Frequently Asked Questions
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Management Of Heel Pressure Ulcers
Heel pressure ulcers are localised injury to the heel as result of pressure sometimes in association with other factors. The heel is at the back of the foot, extending from the Achilles tendon around the plantar surface, it covers the apex of the calcaneum bone. It is a common site for pressure ulcer development, particularly in people who are supine or semi-recumbent with immobility. In this position, bone and tendon can be involved as there is little underlying connective tissue.
The lower limb can be subject to disease processes such as ischaemia, oedema, structural changes and neuropathy, all of which affect the development and healing of heel pressure ulcers.
In light of these anatomical and pathological differences of the heel, the GDG wished to consider whether there are specific management considerations for heel pressure ulcers.
Prevention Of Heel Pressure Ulcers In An Orthopaedic Unit
18 June, 2002
VOL: 98, ISSUE: 25, PAGE NO: 53
Anne Wilson, RGN, BSc, is tissue viability nurse, Royal Alexandra Hospital, Paisley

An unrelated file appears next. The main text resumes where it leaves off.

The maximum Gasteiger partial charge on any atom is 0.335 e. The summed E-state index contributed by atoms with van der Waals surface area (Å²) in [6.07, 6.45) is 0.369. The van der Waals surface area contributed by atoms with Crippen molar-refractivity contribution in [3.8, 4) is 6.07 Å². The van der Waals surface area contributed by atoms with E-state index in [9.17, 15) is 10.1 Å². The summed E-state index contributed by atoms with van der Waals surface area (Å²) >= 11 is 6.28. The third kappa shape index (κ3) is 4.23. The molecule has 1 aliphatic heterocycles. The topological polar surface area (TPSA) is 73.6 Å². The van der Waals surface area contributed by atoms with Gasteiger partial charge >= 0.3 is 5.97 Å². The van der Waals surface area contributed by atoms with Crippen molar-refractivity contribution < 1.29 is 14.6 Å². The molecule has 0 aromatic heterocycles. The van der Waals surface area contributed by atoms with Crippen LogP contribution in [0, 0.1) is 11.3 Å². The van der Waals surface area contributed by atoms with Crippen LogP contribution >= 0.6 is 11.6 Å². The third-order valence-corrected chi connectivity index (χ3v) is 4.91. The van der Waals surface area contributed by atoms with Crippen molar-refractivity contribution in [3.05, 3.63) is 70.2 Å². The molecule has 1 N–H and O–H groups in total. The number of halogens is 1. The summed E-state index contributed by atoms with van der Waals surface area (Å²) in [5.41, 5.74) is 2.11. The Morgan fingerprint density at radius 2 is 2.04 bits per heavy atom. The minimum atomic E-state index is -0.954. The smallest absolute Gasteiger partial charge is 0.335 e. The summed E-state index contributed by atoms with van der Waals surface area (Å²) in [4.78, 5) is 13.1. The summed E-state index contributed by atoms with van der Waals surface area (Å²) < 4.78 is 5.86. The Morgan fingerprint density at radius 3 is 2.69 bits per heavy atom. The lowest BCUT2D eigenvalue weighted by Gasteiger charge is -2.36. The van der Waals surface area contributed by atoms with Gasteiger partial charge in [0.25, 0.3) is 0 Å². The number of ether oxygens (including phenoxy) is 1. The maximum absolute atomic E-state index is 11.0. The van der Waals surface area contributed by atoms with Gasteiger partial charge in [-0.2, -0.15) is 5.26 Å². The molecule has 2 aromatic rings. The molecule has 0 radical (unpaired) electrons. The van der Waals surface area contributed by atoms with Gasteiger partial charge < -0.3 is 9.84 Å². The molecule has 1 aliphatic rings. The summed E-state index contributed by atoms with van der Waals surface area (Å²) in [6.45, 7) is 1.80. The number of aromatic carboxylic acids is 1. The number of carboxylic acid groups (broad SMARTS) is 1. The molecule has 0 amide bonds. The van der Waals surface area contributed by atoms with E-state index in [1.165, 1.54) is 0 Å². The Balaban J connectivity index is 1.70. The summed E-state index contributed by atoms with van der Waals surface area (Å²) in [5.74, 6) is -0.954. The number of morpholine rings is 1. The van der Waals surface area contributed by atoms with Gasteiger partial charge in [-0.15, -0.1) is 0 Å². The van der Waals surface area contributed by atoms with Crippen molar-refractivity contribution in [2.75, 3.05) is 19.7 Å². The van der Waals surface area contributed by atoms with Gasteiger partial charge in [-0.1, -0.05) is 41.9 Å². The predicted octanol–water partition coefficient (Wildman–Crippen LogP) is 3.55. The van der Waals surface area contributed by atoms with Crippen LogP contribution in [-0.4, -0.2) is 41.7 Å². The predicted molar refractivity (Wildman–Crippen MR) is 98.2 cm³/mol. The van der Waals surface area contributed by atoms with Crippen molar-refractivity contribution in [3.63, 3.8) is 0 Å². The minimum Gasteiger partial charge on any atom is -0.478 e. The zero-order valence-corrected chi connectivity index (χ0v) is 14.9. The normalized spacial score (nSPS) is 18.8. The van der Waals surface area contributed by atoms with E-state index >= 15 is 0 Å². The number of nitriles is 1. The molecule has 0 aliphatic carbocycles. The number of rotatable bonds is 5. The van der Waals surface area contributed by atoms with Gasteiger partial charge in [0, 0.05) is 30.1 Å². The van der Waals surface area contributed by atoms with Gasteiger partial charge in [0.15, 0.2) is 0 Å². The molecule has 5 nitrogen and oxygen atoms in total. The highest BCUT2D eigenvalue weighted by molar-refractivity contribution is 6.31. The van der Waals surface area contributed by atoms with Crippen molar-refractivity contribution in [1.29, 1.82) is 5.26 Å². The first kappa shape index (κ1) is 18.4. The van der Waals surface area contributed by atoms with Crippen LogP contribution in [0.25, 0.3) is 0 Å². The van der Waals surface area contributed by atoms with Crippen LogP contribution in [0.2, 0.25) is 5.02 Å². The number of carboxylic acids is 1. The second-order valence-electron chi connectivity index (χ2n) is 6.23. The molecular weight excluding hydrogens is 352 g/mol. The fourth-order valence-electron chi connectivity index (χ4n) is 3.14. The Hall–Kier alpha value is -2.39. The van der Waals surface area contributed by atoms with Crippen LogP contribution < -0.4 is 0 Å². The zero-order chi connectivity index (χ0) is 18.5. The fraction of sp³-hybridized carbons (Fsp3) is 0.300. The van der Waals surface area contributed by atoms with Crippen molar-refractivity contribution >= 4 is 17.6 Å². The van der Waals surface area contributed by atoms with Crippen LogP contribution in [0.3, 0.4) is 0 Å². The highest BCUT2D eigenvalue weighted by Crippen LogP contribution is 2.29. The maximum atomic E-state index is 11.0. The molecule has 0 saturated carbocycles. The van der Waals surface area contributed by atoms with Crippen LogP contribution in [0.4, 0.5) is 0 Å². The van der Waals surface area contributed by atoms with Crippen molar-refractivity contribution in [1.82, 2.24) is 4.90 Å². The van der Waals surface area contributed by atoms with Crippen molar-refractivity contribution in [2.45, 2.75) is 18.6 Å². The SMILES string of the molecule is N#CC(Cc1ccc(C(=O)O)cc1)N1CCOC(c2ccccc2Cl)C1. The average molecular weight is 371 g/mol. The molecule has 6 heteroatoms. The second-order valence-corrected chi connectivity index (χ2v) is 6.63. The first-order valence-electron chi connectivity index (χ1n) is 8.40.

The development of hospital-acquired pressure ulcers on the heel is a well-acknowledged problem . In fact, after the sacrum the heels are the second most common anatomical site for the development of ulcers , and their incidence has increased steadily over the past few decades .
Although tissue breakdown is a complex multifactorial process, the focus with pressure ulcer development in the heels is on extrinsic factors such as pressure, shear and friction, with the most plausible explanation being the failure to relieve pressure. While many advances, such as pressure-relieving mattresses and beds, have greatly reduced the incidence of sacral ulcers . Krasner recognised that, even with pressure reduction, most support surfaces do not adequately relieve heel pressure.